But as former PTA presidents, now Tuition Grants donor co-chairs, they knew of Dodig’s great fondness for, and support of, the organization.

They asked if he’d be comfortable with a new award, named in his honor. The criteria: 1 boy and 1 girl each year, who are outstanding citizens, active in Staples activities and volunteerism, known to be caring, open-minded and willing to accept others.

Dodig was honored to be honored.

“There is no better investment than in education,” Dodig says.

“But not everyone — even in Westport — can afford it. Staples Tuition Grants does a fantastic job. Every June, at the awards ceremony, we hear from a speaker whose life was changed by a grant.

“Now, every year when this award is announced, it will be a way for people to remember that education is so important to me.”

Each year, Staples Tuition Grants helps dozens of Staples seniors and graduates attend college.

Each year, Staples Tuition Grants helps dozens of Staples seniors and graduates attend college.

Saveliff and Andrews agree. “This grant will represent John for years to come. It reflects the kind of person he is, and the legacy he leaves behind. It’s one way to recognize him for his years of service, and thank him for all he has done for our Staples students, families, faculty and staff.”

Funding the John M. Dodig Award is harder than simply buying a lottery ticket. Fortunately, it’s easier than actually winning the lottery.

It takes donations. You have to click on the website, or mail a check to Staples Tuition Grants, PO Box 5159, Westport, CT 06881-5159.

But that’s all it takes — a minute or two, max.

Staples Tuition Grants new logoThink how much John Dodig has given this community — and us, individually. Think how important Staples Tuition Grants is to him. To the awardees. To all of us.

So let’s do what we can to make the John M. Dodig Award the biggest of all 100-plus grants each year.

We may not be able to hit a Powerball-winning figure. But what about setting a goal for 2 full scholarships each year?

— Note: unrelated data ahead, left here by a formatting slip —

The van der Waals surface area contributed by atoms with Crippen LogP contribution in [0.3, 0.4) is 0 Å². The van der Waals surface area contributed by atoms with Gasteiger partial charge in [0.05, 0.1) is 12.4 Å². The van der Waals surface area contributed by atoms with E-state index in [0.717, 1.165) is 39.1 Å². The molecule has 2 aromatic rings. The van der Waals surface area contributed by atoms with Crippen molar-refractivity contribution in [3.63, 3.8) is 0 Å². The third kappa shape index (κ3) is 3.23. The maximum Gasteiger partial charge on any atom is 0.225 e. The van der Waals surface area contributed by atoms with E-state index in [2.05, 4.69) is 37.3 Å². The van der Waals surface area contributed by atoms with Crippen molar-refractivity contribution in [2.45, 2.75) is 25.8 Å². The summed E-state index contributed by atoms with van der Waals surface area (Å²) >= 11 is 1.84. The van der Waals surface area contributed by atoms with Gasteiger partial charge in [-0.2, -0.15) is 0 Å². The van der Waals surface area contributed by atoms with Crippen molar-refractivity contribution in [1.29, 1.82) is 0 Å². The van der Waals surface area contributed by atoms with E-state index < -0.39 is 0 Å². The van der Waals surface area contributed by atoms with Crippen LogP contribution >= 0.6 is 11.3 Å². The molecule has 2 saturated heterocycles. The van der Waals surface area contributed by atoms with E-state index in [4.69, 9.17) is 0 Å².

That’s very ambitious. Then again, John Dodig has always encouraged all of us to aim high, and reach our potential. This is the least we can do, to honor him.

(To contribute to the John M. Dodig Award, click here or mail a check to Staples Tuition Grants, Box 5159, Westport, CT 06881-5159.)

Maxine Bleiweis: A Library Winner, In Every Way

When Maxine Bleiweis was young, she says, “I was not a very successful library user.” She learned through hands-on experiences, not books. And she liked to talk.

If she were a kid today, she’d thrive at the Westport Library — an institution run by the now-grown Maxine Bleiweis. It’s a place filled with noise — of chatter, programs, and the hands-on learning, exploration and invention being done in the innovative MakerSpace, smack dab in the center of the place.

When Maxine was younger too — just starting out as a library director — she was influenced by Charlie Robinson. As head of the Baltimore County system, he believed that libraries did not have to follow a “business as usual” model. Rather than assuming libraries were arbiters of community taste — deciding unilaterally which books to purchase; decreeing that users must be silent everywhere — he said, essentially, “give ‘em what they want.” Even if “they” had no idea what it was.

PLAIn June, Bleiweis receives the Charlie Robinson Award. The Public Library Association honor goes to one innovative leader, risk taker or change agent each year.

“Having my name under his on that award is pretty amazing,” Bleiweis says.

It’s also fitting. For the past 17 years, she’s been a pretty amazing director of the Westport Library.